Contracted-for Post-Petition Attorney’s Fees and Collection Costs: United Merchants Revisited

Wednesday, January 1st, 1992 at 12:00 am by Liore Z. Alroy, J. Michael Mayerfield
Liore Z. Alroy, J. Michael Mayerfield, Contracted-for Post-Petition Attorney’s Fees and Collection Costs: United Merchants Revisited, 1992 Colum. Bus. L. Rev. 309

The federal Bankruptcy Code provides a new and useful statutory framework to guide the reorganization of corporate debtors. The Bankruptcy represents an improvement over the old Bankruptcy Act, under which courts had to struggle unassisted to balance the varied competing interests of secured and unsecured creditors as well as those of equity holders in an attempt to rehabilitate a corporate entity. Of course, Congressional reform did not resolve all substantive disputes. In many cases, issues were addressed only indirectly or by implication; in others, the statute gave no clear guidance at all.

This note addresses one such unclear issue: the treatment of an unsecured creditor’s claim in Bankruptcy Court for collection costs and attorneys’ fees sought pursuant to an express provision in an underlying contract. While it is certainly true that the Bankruptcy Code treats attorneys’ fees as secured claims if they are contractually provided for in association with a sufficiently oversecured claim – a subject to which we will return later – the statute is silent on whether an unsecured creditor’s contractual claim for attorneys’ fees is likewise allowable in a reorganization.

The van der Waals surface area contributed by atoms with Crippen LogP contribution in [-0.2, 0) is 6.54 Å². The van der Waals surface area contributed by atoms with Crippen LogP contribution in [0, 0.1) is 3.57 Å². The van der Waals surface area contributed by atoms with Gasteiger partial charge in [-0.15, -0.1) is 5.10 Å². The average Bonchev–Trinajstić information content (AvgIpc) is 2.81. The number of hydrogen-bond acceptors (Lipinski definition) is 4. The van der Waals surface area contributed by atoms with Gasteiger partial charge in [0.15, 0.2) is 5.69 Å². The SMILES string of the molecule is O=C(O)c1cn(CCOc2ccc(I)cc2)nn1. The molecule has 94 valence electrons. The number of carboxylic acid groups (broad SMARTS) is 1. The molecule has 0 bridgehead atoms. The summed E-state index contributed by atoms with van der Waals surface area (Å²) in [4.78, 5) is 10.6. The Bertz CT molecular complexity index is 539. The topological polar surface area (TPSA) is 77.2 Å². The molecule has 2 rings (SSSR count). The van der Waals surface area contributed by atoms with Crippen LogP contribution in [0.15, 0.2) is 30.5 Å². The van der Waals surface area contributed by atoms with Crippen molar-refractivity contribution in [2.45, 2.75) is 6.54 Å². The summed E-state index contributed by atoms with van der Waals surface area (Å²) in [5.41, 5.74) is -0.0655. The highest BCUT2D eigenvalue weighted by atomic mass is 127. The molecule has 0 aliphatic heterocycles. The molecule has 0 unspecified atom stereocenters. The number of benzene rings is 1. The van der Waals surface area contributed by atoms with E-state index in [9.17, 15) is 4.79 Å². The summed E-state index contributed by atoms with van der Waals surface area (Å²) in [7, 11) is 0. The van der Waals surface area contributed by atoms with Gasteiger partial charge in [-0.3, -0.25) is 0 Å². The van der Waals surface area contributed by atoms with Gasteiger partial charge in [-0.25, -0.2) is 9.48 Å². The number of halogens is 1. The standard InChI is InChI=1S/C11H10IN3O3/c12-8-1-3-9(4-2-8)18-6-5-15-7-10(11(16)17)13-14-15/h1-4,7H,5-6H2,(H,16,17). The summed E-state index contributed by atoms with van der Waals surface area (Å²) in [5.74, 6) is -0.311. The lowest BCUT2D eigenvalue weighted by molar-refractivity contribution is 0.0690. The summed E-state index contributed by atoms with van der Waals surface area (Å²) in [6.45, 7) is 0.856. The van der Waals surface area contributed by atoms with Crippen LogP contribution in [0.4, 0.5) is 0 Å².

While the U.S. Supreme Court has also never directly addressed this issue, several other lower courts have. These decisions generally follow the Second Circuit’s decision in In re United Merchants & Manufacturers, Inc., holding that an unsecured creditor’s otherwise valid contractual claim for collection costs is enforceable in bankruptcy on the grounds that “allowing a claim under a collection costs provision merely effectuates the bargained-for terms of the loan contract.” Legal commentators have challenged this decision on policy grounds. This note will add to those critiques an argument based on statutory construction and a contention that, while the Supreme Court has not directly overruled United Merchants, two decisions, United States v. Ron Pair Enterprises, Inc., 489 U.S. 235 (1989), and United Savings Ass’n v. Timbers of Inwood Forest, 484 U.S. 365 (1988), suggest that the Supreme Court would likely disagree with the Second Circuit on the enforceability of collection cost provisions associated with otherwise valid unsecured claims.

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